The New York Drama Critics’ Circle, of which I am a member, was founded in 1935. Six years later Al Hirschfeld drew the then-current membership, portraying them in camera at the Algonquin Hotel:
Hirschfeld’s caricature was published in the New York Times in April of 1941. The original, I learned the other day, is being auctioned off later this month by Swann Galleries. I was fascinated to read the names of the members pictured therein: Rosamund Gilder, Joseph Wood Krutch, Richard Watts, Jr., John Mason Brown, Walter Winchell, George Jean Nathan, Sidney Whipple, Brooks Atkinson, Arthur Pollock, Grenville Vernon, Stark Young, Wolcott Gibbs, Burns Mantle, Richard Lockridge, Louis Kronenberger, Kelcey Allen, Oliver Claxton, John Anderson, and John Gassner. In their day, several of these critics wielded considerable power. Two or three of them are still remembered, and one or two others ought to be. The rest, however, are long forgotten–and rightly so.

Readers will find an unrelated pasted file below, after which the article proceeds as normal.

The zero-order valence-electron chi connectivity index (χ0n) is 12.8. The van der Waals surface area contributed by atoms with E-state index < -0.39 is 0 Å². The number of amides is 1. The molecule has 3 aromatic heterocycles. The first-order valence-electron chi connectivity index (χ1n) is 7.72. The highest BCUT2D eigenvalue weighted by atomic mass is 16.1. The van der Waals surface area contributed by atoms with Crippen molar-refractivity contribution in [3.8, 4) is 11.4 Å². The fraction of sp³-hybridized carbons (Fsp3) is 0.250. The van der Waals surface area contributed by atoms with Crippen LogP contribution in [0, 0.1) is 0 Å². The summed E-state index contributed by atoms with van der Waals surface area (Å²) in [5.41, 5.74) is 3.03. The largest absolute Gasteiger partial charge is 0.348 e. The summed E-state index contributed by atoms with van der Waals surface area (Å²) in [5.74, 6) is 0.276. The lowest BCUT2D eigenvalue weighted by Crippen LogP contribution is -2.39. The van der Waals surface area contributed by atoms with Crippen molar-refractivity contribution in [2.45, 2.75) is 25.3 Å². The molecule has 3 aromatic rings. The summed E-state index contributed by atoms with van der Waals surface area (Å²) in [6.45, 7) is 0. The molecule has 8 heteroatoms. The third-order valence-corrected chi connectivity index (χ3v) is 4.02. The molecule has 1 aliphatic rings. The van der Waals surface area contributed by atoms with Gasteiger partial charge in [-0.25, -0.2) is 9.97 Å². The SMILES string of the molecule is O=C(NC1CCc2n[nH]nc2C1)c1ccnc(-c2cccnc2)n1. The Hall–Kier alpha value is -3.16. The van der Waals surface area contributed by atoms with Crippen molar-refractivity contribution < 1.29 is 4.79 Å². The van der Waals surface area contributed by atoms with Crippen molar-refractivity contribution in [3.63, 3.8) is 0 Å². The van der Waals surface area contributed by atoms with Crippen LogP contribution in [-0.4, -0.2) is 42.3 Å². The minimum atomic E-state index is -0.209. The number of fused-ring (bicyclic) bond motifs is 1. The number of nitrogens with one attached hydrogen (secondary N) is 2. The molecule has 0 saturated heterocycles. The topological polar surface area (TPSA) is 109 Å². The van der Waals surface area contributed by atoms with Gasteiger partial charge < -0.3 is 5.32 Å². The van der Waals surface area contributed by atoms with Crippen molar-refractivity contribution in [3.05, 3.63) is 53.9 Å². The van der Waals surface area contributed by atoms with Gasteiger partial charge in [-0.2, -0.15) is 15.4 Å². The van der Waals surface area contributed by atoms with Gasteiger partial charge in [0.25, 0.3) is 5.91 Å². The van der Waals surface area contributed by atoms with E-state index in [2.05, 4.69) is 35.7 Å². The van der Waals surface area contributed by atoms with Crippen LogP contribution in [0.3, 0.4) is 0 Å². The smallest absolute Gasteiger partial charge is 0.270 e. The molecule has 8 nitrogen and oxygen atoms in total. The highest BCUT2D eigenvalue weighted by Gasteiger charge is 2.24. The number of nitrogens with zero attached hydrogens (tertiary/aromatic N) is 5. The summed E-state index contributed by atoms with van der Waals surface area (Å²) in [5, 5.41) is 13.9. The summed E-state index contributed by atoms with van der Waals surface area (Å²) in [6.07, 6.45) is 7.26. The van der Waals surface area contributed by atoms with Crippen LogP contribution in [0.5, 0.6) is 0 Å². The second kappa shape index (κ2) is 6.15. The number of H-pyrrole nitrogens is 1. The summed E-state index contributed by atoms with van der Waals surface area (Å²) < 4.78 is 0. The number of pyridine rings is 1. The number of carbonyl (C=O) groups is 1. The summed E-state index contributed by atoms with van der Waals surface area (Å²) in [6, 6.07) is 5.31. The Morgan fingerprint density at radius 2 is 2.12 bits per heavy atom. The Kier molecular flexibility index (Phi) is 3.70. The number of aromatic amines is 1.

“Never pay any attention to what critics say,” Jean Sibelius once told a colleague. “Remember, a statue has never been set up in honor of a critic!” While this is not quite true, it is, as they say, close enough for jazz. So I found it oddly touching to see that Hirschfeld, who for much of the twentieth century was one of America’s arbiters of celebrity, had once upon a time taken the trouble to draw nineteen of my erstwhile colleagues. It isn’t a statue, but it’s not bad.